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Died On This Date (May 9, 1999) Shel Silverstein / Respected Singer-Songwriter

Posted by themusicsover on May 9, 2010

Shel Silverstein
September 25, 1932 – May 9, 1999

Shel Silverstein was, among many other things, a musician, composer, and singer-songwriter.  Over the course of his career, he released no fewer than a dozen albums and amassed a catalog of songs which include those that have been recorded by Dr. Hook, Belinda CarlisleEmmylou Harris, Bobby Bare, Lou Rawls, Waylon Jennings, Jerry Lee Lewis, and Loretta Lynn, to name just a few.  Silverstein’s most celebrated songs were “The Cover of the Rolling Stone,” a huge hit for Dr. Hook, and “A Boy Named Sue,” whose iconic Johnny Cash recording won him a songwriter Grammy in 1970.   On May 10, 1999, Shel Silverstein was found in his home, dead of a heart attack.  Although official reports indicate that he could have died on either May 9th or 10th, most sources cite the 9th as the day of his passing.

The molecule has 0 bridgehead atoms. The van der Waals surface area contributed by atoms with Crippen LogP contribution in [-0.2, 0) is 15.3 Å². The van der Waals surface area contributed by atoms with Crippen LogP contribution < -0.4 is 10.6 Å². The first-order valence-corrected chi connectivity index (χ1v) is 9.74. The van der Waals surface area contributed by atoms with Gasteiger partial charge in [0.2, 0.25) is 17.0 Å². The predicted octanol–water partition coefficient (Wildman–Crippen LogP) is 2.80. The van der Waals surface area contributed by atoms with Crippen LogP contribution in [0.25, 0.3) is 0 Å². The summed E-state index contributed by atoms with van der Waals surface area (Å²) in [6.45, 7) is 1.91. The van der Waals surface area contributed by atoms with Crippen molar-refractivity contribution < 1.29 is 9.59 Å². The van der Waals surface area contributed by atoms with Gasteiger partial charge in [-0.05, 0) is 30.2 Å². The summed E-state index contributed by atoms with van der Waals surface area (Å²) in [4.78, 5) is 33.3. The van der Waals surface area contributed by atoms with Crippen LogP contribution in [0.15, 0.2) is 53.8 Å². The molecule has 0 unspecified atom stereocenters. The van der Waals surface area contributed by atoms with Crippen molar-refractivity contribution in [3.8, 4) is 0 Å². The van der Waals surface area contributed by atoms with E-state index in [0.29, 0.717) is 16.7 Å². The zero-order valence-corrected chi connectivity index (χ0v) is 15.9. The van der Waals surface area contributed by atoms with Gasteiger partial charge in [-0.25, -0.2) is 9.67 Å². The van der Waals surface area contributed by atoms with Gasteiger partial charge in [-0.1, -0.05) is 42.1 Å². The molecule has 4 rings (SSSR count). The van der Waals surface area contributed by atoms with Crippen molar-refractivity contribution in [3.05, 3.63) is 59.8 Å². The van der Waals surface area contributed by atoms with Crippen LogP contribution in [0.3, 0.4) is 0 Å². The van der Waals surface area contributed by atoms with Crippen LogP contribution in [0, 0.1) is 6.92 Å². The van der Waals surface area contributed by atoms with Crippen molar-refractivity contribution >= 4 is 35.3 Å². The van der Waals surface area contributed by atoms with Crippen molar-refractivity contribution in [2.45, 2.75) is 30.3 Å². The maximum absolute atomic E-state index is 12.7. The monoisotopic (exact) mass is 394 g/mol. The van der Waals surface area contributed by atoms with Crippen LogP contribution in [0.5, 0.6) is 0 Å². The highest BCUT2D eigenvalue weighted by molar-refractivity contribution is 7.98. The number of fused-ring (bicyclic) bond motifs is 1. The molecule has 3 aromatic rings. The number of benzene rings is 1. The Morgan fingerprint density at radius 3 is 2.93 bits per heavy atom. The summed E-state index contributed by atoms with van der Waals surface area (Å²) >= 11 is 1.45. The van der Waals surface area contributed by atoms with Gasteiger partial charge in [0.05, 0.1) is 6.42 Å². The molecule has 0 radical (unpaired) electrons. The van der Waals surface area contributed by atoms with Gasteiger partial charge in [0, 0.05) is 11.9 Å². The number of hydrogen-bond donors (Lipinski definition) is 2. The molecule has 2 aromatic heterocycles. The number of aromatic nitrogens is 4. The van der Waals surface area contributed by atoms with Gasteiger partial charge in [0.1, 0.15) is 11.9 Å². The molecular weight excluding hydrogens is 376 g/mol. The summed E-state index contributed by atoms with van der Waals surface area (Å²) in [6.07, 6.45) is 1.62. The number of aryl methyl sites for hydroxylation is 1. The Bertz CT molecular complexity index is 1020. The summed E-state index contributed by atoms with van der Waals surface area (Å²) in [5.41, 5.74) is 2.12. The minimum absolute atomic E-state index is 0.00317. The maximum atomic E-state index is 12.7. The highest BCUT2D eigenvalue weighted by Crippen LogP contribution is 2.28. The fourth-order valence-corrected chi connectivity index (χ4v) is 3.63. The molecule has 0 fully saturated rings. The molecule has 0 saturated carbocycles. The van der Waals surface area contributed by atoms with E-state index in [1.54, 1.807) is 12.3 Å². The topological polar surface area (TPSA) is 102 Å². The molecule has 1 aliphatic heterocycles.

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Died On This Date (March 10, 2008) Barry “Byrd” Burton / Amazing Rhythm Aces

Posted by themusicsover on March 10, 2010

Barry “Byrd” Burton
DOB Unknown – March 10, 2008

Byrd Burton is best remembered for his time as guitarist for popular country rock band, the Amazing Rhythm Aces.  Burton’s guitar talents can be heard on such records as their 1975 hit single, and their 1976 Grammy-winning “The End is Not in Sight (The Cowboy Tune).”  Burton left the band in 1977 and went on to have a successful career as a session player.  In the studio, he played on records by the likes of Nanci Griffith, Emmylou Harris, as well as on Don Williams’ “Tulsa Time.”  He was also in the touring bands of Brooks & Dunn, Dolly Parton and Dan Fogelberg.  In 1999, Burton learned that he had leukemia but fought it into remission for the next several years.  It returned in 2007, and on March 10, 2008 he died as a result of the disease.  He was 61 years old.